3. 3. climate change in context ‣ negative synergies with other environmental changes ‣ + rapidly growing populations... ‣ ... with limited room to maneuver ‣ ... dated frames of reference ‣ ... and weak cooperation between key stakeholders (levels & cross-border) Tuesday, May 18, 2010 3
  4. 4. adaptation “Adjustment in natural or human systems in response to actual or expected climatic stimuli or their effects, which moderates harm or exploits beneficial opportunities..” ‣ its a process ‣ must engage wide range of stakeholders at multiple levels ‣ requires analysis of current and future impacts ‣ requires an understanding of vulnerability Tuesday, May 18, 2010 4 Adaptation is defined as, “Adjustment in natural or human systems in response to actual or expected climatic stimuli or their effects, which moderates harm or exploits beneficial opportunities.” The adaptation of human systems is a process that requires the engagement of a wide range of stakeholders at multiple levels and in multiple sectors. It requires analysis of current exposure to climate shocks and stresses, and model-based analysis of future climate impacts. It demands an understanding of the existing vulnerability of individuals, households, and communities. With this information, adaptation strategies can be designed and implemented. Monitoring and evaluating the effectiveness of activities, as well as sharing knowledge and lessons learnt, are critical components of the process.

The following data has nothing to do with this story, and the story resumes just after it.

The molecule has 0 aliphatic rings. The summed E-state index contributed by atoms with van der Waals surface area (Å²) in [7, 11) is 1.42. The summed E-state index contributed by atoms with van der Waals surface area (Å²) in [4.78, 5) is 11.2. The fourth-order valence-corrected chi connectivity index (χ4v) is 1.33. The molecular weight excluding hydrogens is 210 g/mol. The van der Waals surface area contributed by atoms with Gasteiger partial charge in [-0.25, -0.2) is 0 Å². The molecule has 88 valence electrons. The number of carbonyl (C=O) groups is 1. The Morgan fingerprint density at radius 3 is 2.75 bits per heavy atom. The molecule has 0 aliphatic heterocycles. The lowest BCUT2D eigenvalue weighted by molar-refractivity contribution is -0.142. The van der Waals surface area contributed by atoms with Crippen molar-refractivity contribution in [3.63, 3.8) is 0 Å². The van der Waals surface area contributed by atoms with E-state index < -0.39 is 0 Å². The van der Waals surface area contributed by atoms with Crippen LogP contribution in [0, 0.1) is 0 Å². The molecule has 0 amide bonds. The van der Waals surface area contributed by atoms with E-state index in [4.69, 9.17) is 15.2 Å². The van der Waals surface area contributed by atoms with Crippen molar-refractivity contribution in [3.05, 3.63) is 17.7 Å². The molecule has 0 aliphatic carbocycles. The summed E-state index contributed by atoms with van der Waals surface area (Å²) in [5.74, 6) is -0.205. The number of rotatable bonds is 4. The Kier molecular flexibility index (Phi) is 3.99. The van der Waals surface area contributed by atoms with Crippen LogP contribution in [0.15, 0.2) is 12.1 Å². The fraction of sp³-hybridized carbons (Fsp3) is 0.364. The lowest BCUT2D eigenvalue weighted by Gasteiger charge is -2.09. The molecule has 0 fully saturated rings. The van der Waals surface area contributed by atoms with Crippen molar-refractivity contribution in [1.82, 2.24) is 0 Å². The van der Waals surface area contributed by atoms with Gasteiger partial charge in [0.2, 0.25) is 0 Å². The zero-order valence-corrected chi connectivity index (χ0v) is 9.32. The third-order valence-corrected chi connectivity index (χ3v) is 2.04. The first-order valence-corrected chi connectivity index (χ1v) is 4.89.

5. 5. vulnerability Exposure V. Adaptive Sensitivity Capacity Tuesday, May 18, 2010 5 In order to reduce people’s vulnerability to climate change, we must understand who is vulnerable to its effects and why. Then, we must apply this information to the design, implementation, monitoring and evaluation of activities. CARE’s approach to climate change adaptation is grounded in the knowledge that people must be empowered to transform and secure their rights and their livelihoods. It also recognizes the critical role that local and national institutions, as well as public policies, play in shaping people’s adaptive capacity. Vulnerability to climate change has been defined as, “The degree to which a system is susceptible to, or unable to cope with, adverse effects of climate change, including climate variability and extremes. Vulnerability is a function of the character, magnitude, and rate of climate variation to which a system is exposed, its sensitivity, and its adaptive capacity.” Exposure to climate variation is primarily a function of geography. For example, coastal communities will have higher exposure to sea level rise and cyclones, while communities in semi-arid areas may be most exposed to drought. Sensitivity is the degree to which the community is affected by climatic stresses. A community dependent on rain-fed agriculture is much more sensitive than one where the main livelihood strategy is labour in a mining facility, for instance.